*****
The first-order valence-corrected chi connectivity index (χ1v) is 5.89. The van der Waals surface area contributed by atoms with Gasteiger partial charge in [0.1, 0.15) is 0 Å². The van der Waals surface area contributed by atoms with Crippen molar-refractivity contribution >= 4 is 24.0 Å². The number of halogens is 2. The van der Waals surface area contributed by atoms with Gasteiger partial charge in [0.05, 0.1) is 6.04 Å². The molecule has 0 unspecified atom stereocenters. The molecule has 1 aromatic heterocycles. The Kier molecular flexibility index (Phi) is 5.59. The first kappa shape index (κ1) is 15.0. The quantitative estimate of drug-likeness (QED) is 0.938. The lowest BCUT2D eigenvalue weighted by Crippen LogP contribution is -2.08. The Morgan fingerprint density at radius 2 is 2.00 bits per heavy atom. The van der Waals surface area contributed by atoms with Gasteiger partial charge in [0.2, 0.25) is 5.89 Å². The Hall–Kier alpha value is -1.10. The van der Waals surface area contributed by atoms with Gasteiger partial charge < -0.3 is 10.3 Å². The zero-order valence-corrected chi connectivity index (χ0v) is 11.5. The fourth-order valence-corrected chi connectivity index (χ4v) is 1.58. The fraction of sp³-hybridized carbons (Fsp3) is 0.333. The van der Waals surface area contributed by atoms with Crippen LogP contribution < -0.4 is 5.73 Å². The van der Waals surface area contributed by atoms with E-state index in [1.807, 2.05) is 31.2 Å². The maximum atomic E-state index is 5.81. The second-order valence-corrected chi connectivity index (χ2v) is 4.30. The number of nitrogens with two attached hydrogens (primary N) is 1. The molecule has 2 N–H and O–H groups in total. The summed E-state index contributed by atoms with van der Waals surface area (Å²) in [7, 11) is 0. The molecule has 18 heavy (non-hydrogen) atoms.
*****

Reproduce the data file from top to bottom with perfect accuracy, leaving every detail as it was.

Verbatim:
The first-order valence-corrected chi connectivity index (χ1v) is 5.89. The van der Waals surface area contributed by atoms with Gasteiger partial charge in [0.1, 0.15) is 0 Å². The van der Waals surface area contributed by atoms with Crippen molar-refractivity contribution >= 4 is 24.0 Å². The number of halogens is 2. The van der Waals surface area contributed by atoms with Gasteiger partial charge in [0.05, 0.1) is 6.04 Å². The molecule has 0 unspecified atom stereocenters. The molecule has 1 aromatic heterocycles. The Kier molecular flexibility index (Phi) is 5.59. The first kappa shape index (κ1) is 15.0. The quantitative estimate of drug-likeness (QED) is 0.938. The lowest BCUT2D eigenvalue weighted by Crippen LogP contribution is -2.08. The Morgan fingerprint density at radius 2 is 2.00 bits per heavy atom. The van der Waals surface area contributed by atoms with Gasteiger partial charge in [0.2, 0.25) is 5.89 Å². The Hall–Kier alpha value is -1.10. The van der Waals surface area contributed by atoms with Gasteiger partial charge < -0.3 is 10.3 Å². The zero-order valence-corrected chi connectivity index (χ0v) is 11.5. The fourth-order valence-corrected chi connectivity index (χ4v) is 1.58. The fraction of sp³-hybridized carbons (Fsp3) is 0.333. The van der Waals surface area contributed by atoms with Crippen LogP contribution < -0.4 is 5.73 Å². The van der Waals surface area contributed by atoms with E-state index in [1.807, 2.05) is 31.2 Å². The maximum atomic E-state index is 5.81. The second-order valence-corrected chi connectivity index (χ2v) is 4.30. The number of nitrogens with two attached hydrogens (primary N) is 1. The molecule has 2 N–H and O–H groups in total. The summed E-state index contributed by atoms with van der Waals surface area (Å²) in [7, 11) is 0. The molecule has 18 heavy (non-hydrogen) atoms.